PennHIP issues a Hip Evaluation Report on each animal giving a subjective evaluation for DJD of each hip. The objective DI is calculated for each hip and a laxity profile ranking for the dog is shown on a sliding scale for that particular breed.

An ideal test for a genetic disease would be one that is 100% at differentiating genetic normal from abnormal. At this time there is no genetically based test for the polygenetic disease of CHD. Both OFA and PennHIP evaluate the phenotypic appearance of the hips on a radiograph to predict the genotype. These evaluation methods identify true negative individuals (genetically and phenotypically normal) and true positive individuals (genetically and phenotypically abnormal). In addition, there are a few false positive individuals; these are animals with good genes, but who have DJD due to hip trauma. These animals will fail with both OFA and PennHIP. A more disturbing problem is the false negative individual with the hip extended view (this is the sole view of OFA, but only 1 of 3 views obtained for PennHIP evaluation). It has been shown that this view actually “tightens” the joint capsule which can disguise laxity. In addition, manipulation of the hip can reduce the observed laxity on the x-ray. False negatives allow bad genes to remain in the gene pool. Hips that are rated as normal at two years of age with the hip extended view may develop DJD later in life.

It has been shown by PennHIP that a “direct comparison of the official OFA score with DI in a pool of 260 large breed dogs showed that a large proportion of dogs that had officially passed as excellent, good or fair had DI scores in excess of 0.3” [1]. Dogs that have passed OFA as excellent or good may have occult lax hips. Not all lax hips will develop DJD, but laxity is a predictor of susceptibility to CHD. Knowing the DI of your breeding stock may answer the question why your “OFA Good” stud dog develops DJD later in life or why he occasionally produces dysplastic offspring.

The OFA recommends breeding only dogs that received a ‘Normal’ rating to bitches who also received a ‘Normal’ rating. To get better results in reducing the incidence of CHD, the OFA recommends breeding ‘Normal’ dogs that come from ‘Normal’ parents and grandparents, and that breeding ‘Normal’ dogs that have more than 75% ‘Normal’ siblings will result in more rapid improvement. In addition, the OFA recommends choosing replacement animals that exceed the breed average.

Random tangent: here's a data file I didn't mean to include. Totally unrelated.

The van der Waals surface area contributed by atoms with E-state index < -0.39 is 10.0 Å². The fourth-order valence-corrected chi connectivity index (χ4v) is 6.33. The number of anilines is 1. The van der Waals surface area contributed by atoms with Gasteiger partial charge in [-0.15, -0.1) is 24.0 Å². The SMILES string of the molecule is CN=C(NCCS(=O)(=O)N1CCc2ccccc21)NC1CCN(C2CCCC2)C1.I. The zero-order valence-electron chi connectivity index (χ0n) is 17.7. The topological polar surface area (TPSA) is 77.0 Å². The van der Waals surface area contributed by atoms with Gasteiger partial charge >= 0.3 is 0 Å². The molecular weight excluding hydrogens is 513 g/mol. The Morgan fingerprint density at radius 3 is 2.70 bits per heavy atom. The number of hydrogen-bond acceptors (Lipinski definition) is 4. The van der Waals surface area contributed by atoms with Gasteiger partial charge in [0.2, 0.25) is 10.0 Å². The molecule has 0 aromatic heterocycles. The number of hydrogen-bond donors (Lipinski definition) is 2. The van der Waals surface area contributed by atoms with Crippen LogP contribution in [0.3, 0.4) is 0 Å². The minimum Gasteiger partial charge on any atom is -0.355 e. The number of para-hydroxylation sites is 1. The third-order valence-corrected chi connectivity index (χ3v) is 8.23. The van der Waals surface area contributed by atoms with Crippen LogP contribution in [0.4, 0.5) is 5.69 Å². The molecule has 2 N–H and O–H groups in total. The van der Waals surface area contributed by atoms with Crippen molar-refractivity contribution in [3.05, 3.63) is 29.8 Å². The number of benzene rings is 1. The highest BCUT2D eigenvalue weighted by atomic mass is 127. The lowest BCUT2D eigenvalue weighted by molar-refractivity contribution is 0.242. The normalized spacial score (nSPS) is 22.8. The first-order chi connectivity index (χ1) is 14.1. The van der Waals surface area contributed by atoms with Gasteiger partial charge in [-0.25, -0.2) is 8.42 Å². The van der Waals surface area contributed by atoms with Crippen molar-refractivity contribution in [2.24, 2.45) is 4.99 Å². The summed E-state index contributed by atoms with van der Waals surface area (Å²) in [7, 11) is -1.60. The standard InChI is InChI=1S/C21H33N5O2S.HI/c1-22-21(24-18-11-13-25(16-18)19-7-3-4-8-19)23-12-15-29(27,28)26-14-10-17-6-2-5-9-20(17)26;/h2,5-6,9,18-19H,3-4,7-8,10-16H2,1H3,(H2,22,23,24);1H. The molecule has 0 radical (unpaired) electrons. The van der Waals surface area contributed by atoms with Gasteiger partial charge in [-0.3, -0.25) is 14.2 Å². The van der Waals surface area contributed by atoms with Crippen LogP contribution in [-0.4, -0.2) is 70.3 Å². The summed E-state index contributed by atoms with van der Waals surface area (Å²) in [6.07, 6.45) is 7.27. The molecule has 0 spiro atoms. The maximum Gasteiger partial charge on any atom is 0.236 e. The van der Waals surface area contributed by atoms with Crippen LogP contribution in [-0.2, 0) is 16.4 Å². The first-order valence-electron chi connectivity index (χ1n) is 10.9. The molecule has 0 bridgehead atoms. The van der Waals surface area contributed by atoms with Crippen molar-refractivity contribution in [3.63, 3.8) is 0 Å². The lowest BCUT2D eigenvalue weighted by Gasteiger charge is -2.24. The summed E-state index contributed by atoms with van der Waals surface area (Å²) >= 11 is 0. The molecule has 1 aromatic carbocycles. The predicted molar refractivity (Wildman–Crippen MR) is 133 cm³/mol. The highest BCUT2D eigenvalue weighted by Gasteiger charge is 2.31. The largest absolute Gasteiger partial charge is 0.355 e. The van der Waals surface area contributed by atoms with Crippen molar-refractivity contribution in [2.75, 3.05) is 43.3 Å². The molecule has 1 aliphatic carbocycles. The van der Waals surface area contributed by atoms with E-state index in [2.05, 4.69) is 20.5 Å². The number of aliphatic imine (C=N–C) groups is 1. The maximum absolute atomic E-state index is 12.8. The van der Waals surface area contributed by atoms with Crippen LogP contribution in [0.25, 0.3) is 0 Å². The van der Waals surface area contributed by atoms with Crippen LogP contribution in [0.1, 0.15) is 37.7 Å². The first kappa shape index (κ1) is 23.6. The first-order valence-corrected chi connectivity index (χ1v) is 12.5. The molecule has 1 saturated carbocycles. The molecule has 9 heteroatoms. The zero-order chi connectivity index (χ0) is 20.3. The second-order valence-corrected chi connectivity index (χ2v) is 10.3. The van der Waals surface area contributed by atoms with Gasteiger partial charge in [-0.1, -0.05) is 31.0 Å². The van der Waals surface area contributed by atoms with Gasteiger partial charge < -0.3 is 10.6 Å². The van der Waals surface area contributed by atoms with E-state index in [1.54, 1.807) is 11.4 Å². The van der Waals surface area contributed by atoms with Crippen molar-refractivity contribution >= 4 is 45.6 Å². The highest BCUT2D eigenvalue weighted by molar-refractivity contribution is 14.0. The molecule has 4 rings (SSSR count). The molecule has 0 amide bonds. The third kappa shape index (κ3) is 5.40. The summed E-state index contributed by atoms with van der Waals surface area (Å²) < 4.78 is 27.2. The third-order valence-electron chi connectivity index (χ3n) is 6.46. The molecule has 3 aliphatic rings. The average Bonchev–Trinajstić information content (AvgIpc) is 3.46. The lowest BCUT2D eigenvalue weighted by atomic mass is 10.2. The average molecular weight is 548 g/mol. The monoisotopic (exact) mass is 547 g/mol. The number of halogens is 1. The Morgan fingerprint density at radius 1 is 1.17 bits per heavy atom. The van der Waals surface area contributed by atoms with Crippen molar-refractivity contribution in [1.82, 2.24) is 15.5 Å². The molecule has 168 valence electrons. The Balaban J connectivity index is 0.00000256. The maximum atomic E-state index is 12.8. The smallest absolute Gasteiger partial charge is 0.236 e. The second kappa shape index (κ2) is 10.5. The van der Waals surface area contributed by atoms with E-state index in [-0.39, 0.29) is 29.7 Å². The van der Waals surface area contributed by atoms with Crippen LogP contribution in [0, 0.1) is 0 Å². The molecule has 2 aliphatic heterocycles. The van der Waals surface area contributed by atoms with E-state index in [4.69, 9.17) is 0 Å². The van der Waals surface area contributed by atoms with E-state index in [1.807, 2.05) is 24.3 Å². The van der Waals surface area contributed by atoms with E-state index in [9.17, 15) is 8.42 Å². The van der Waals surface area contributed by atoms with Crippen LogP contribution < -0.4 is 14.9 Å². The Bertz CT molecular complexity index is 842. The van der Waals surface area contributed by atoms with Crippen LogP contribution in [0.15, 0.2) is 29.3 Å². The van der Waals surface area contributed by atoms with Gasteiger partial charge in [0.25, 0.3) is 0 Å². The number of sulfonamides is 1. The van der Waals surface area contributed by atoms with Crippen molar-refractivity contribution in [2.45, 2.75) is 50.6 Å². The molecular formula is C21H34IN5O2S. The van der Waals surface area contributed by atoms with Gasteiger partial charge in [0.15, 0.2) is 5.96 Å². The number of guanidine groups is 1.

PennHip states that to get maximum genetic change, one must breed ONLY dogs with a DI of less than 0.3. These animals have almost zero chance of developing CHD. This approach dramatically limits breeder choices and genetic diversity. Because of this, PennHIP advocates a more moderate approach—use only animals with hips tighter than the breed’s average as breeding stock. In this way the breed moves to tighter hips with less chance of developing CHD over time while maintaining the other desired traits of the breed.

All breeding stock should be evaluated for CHD. Early elimination of high risk individuals reduces the economic and emotional loss caused by the disease. Both OFA & PennHIP agree that hip laxity is the major contributing factor leading to the formation of CHD. PennHIP evaluation at a young age (4 mo – 1 yr) will allow breeders to concentrate their time and energy on a pup that has a better than average hip for their breed. Prior to making the decision to breed an individual dog, a radiograph at two years of age should be taken to detect if DJD is present. Both OFA and PennHIP make this evaluation. The combination of early evaluation for laxity by PennHIP and OFA certification at two years of age will over time improve the hip status of your kennel and breed.

Additional information may be obtained from:
[1] Kapatkin, AS, Fordyce, HH et al. Canine Hip Dysplasia: The Disease and Its Diagnosis. Compend Contin Educ Vet 24:526-535, 2002.
[2] Kapatkin, AS, Fordyce, HH et al. Genetic Control of Canine Hip Dysplasia. Compend Contin Educ Vet 24:681-687, 2002.
[3] Keller, G: The use of health databases and selective breeding A guide for dog and cat breeders and owners, Orthopedic Foundation for Animals, Inc 4th Edition 2003
. [4] OFA website:
[5] PennHIP website: